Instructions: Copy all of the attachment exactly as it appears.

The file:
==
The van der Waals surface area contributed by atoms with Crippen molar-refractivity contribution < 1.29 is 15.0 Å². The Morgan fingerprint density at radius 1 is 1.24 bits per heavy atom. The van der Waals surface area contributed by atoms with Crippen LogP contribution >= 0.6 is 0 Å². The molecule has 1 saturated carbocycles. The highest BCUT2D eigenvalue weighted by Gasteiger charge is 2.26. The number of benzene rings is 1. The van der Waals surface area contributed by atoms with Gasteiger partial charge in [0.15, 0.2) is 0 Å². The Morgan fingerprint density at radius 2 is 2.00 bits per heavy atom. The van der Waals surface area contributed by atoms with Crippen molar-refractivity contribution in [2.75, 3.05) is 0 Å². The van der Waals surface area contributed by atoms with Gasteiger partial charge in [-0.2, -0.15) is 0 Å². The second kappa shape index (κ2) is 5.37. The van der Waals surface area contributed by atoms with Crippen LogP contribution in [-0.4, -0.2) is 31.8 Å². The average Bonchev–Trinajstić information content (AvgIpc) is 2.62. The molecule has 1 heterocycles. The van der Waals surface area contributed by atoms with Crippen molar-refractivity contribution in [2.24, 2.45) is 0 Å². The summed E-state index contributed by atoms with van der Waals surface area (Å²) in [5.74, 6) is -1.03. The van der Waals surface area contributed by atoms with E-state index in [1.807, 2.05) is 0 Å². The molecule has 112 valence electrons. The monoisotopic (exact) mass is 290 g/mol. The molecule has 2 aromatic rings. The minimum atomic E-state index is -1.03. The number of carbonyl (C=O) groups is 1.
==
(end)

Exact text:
The van der Waals surface area contributed by atoms with Crippen molar-refractivity contribution < 1.29 is 15.0 Å². The Morgan fingerprint density at radius 1 is 1.24 bits per heavy atom. The van der Waals surface area contributed by atoms with Crippen LogP contribution >= 0.6 is 0 Å². The molecule has 1 saturated carbocycles. The highest BCUT2D eigenvalue weighted by Gasteiger charge is 2.26. The number of benzene rings is 1. The van der Waals surface area contributed by atoms with Gasteiger partial charge in [0.15, 0.2) is 0 Å². The Morgan fingerprint density at radius 2 is 2.00 bits per heavy atom. The van der Waals surface area contributed by atoms with Crippen molar-refractivity contribution in [2.75, 3.05) is 0 Å². The van der Waals surface area contributed by atoms with Gasteiger partial charge in [-0.2, -0.15) is 0 Å². The second kappa shape index (κ2) is 5.37. The van der Waals surface area contributed by atoms with Crippen LogP contribution in [-0.4, -0.2) is 31.8 Å². The average Bonchev–Trinajstić information content (AvgIpc) is 2.62. The molecule has 1 heterocycles. The van der Waals surface area contributed by atoms with Crippen molar-refractivity contribution in [2.24, 2.45) is 0 Å². The summed E-state index contributed by atoms with van der Waals surface area (Å²) in [5.74, 6) is -1.03. The van der Waals surface area contributed by atoms with E-state index in [1.807, 2.05) is 0 Å². The molecule has 112 valence electrons. The monoisotopic (exact) mass is 290 g/mol. The molecule has 2 aromatic rings. The minimum atomic E-state index is -1.03. The number of carbonyl (C=O) groups is 1.